“As someone is making some athletic movement, like dribbling, then they are only periodically looking at the ball and only periodically looking at opponent or field,” Monfort said. “So there is less time to scan the field. In soccer, we saw the demands of [dribbling] are different [than in basketball] and are now imposing additional constraints on the lower extremities.”

Although Monfort’s two studies may appear at odds, they underscore the idea that basketball and soccer, specifically, may have inherently different sport-specific constraints. As such, it can be difficult to compare the effects of equipment-handling constraints on biomechanics, and any resulting effect on injury risk, from sport to sport. Monfort was quick to say more study in this area is needed.

A study from Quinnipiac University in Hamden, CT, presented at the 2016 Combined Sections Meeting of the American Physical Therapy Association also found that knee biomechanics during cutting were affected when a visual-attention task was added.10 However, that study found women were more likely to be affected than men.

Expecting the unexpected

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Both Macrina and Lorenz believe “distractions”—whether an unplanned movement or putting a piece of sports equipment into a player’s hands—are a critical and often overlooked part of the rehab process. In fact, both say that when they’ve added a sport-specific implement to the rehabilitation process, they have seen firsthand that the athlete’s focus is then split.

“Anecdotally, there can’t be any doubt that holding an implement and the changing focus to have to be able to catch a ball, or getting ready for a hit, or feeling the ground beneath them … that vis­ual input and acuity are required,” Macrina said. “It’s unknown, but we’re learning so much about it.”

Lorenz believes elite athletes have a leg up in managing the distractions that go hand-in-hand with on-field play.

“Elite athletes have the ability to anticipate the move before the opponent even does,” Lorenz said. “And they are able to prepare themselves ahead of time.”

That preparation may allow the athlete to compensate for the unexpected move, but as Lorenz has noted in years of working with elite athletes, compensation often comes in the form of raw power. That power, he said, is what separates the elite athlete from the average athlete, and it allows those athletes to overcome potentially high-risk situations that the average human cannot.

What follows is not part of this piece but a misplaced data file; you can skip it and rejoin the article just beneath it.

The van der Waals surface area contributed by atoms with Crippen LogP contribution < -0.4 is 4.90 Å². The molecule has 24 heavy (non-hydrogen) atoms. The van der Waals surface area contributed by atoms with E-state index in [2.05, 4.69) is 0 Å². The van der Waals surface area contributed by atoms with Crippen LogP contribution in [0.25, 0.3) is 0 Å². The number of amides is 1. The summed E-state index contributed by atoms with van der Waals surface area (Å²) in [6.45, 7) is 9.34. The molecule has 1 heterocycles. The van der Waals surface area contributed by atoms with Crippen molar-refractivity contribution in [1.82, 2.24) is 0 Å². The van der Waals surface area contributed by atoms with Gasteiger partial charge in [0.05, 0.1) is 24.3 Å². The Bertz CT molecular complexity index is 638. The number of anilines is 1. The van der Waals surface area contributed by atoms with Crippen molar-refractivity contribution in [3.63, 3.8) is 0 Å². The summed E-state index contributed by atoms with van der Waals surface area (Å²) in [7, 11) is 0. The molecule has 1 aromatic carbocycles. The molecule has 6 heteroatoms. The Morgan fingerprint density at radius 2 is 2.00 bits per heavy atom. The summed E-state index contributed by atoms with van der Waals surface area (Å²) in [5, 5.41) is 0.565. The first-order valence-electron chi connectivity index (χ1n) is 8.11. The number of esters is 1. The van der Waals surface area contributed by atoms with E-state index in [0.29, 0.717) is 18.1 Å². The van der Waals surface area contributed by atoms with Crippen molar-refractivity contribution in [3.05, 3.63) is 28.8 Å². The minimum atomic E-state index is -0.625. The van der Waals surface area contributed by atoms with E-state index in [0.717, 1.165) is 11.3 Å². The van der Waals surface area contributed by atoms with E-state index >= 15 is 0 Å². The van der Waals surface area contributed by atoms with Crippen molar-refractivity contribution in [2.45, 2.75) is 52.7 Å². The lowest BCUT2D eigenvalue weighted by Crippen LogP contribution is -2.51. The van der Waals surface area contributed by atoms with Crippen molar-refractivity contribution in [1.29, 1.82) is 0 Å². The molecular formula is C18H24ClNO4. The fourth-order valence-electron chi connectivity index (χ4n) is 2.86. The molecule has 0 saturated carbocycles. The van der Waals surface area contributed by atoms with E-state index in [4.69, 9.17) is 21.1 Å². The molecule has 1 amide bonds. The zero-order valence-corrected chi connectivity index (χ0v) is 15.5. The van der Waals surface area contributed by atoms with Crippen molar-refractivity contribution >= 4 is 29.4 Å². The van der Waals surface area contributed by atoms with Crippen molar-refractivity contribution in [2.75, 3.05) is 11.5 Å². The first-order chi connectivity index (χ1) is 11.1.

“It’s striking to me that the elite athletes I’ve had the ability and privilege to work with are able to overcome deficits with raw natural talent and ability,” Lorenz said. “There is a paper11 about what makes elite athletes different from others in their sport, and without question, in any sport, it came down to power. It had nothing to do with height, weight, bench press, etcetera. It was power.”

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Translational training

Of course, it’s one thing to recognize sport-specific equipment handling as a potential injury risk factor, and it’s another thing altogether to design effective interventions to reduce that risk. However, recent research does suggest training can help address the extent to which unanticipated movements contribute to the problem.

A German study of 24 active women published in March found a combination of perturbation training and plyometric training was associated with significantly reduced knee joint moments during lateral reactive jumps after four weeks.12 And, in a Danish study published in September, a six-week balance training intervention was associated with significant reductions in knee abduction moment during perturbed cutting in 26 healthy men.13

As a way to help rehabilitate injured athletes who participate in equipment-handling sports, experts said it’s important to put an athletic implement into an injured athlete’s hand. Both Lorenz and Macrina said this can have positive mental and physical impacts on the rehabilitation process.

At first, the stick, ball, or glove can be used early in the rehabilitation process just as a way to give the athlete a reminder of what he or she is working toward.

“For me, when someone is going through ACL rehab, if you just put that stick in their hand, it just does so much for their psyche,” Lorenz said. “It gives them a mental boost.”

Later in the rehabilitation process, the clinician can observe how holding the implement changes the way the athlete’s body moves—and how the athlete self-adjusts to the new feature.